Walt Disney World Monorail Landscaping
another Monorail Society Exclusive!
By TMS member Arthur Dutra

Walt Disney World is the site of the biggest theme park/vacation resort in the United States. But what better way to ferry guests around than on a 23.6 km monorail system? Even though it is only a theme park resort, their twelve monorails at peak capacity can carry over 200,000 people a day!  But unlike a surface light rail or elevated heavy rail line, the Walt Disney World Monorail system is very aesthetically pleasing. In a major city with little green space, a monorail system with wonderful landscaping would be badly needed and wanted. So, to give you some idea of the possibilities of monorail landscaping, I have taken some pictures on a recent trip (Summer 2004). Here are some of the ways landscaping has been used to augment the pleasing aethstetics of an environmental friendly monorail system.

We'll start out with something simple - grass. The WDW Monorail System has pylons about every 110 feet, and the guideway itself casts little shadow, allowing almost any type of plant, shrubbery, or dwarf trees to grow underneath it. Imagine this being the downtown of a major city and the monorail is built down the median of a boulevard. Imagine the positive aesthetical impacts of just planting grass on the median. Light rail can't boast that.

Here there is grass under the monorail, but this time we see little hedges and shrubbery. Compare this picture to the above one and see what a little mulch and plants will do to make the scene look better. The small shadow made by a monorail system is very evident here, not hampering the growth of the landscaping.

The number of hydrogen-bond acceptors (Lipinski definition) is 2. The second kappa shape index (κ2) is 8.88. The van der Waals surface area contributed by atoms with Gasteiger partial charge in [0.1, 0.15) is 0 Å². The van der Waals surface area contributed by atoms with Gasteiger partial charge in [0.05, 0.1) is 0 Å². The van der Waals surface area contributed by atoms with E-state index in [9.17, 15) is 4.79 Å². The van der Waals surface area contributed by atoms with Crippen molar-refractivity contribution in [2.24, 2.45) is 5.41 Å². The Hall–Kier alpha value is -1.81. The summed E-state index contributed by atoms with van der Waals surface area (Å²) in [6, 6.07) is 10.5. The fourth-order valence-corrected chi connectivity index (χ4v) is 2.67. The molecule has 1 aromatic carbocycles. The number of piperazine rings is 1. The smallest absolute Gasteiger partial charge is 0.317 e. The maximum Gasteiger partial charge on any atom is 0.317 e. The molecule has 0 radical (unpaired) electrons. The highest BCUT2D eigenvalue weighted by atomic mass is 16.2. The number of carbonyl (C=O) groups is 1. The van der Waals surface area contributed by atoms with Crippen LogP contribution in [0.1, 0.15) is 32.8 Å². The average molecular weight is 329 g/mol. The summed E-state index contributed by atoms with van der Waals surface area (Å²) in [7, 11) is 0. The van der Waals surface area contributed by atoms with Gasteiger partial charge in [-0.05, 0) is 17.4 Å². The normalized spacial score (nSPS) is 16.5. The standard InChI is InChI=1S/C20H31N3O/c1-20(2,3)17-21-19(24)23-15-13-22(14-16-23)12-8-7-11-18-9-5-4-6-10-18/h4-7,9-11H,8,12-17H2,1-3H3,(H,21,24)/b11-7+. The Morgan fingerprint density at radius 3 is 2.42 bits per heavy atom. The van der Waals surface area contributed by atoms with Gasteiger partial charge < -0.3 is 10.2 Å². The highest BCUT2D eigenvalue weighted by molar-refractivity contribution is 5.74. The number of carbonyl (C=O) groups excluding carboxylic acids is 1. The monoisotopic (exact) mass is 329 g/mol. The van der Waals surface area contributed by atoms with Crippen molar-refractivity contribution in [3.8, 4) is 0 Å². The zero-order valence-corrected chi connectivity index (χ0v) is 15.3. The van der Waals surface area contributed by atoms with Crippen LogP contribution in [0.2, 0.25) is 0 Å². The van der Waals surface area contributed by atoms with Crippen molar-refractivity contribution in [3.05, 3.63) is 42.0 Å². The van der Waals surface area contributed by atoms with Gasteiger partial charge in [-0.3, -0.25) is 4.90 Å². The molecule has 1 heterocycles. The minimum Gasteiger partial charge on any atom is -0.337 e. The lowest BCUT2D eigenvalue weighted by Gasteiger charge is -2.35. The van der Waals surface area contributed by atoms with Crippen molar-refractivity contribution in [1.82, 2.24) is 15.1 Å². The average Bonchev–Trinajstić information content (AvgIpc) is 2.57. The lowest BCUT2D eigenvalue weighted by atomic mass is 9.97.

This shot shows more landscaping under the beamway.

Water is also common in many cities, whether it be a river, lake, or bay. Monorails easily traverse across bodies of water without needing large fill separating the lake in two, or big and bulky bridge structures.

This beautiful shot of Monorail Pink traveling down the beamway over the clear reflecting pools in EPCOT. Note the drip pan in this shot under the beamway. Light rail proponents are quick to point out that drip pans are ugly. In this shot and the one below, the drip pan does little to affect the over all effect of the monorail beam, if any. Even with drip pans on a monorail (whether single beam, or a dual beam guideway), the footprint and visual impacts of monorail is far less obtrusive than elevated light rail!

In this final look at landscaping at Walt Disney World, you can once again see the minimal impact of the drip pans. Also note the potted plants in the planters. These can easily be filled with colorful flowers and placed under the beamway on a narrow median strip along a street. I'd like to see light rail try to build through here without destroying any of the landscaping.  To conclude, monorail offers the most landscaping options for any city while still being an effective transit system. No surface light rail system can allow as much landscaping possibilities as monorail. Even with drip pans, monorail beamways are still narrower than light rail. For the urban planner and environmentalist alike, monorails definitely offer a very attractive choice for any city.

Thanks Arthur, nice photography! (TMS photo copyright information)

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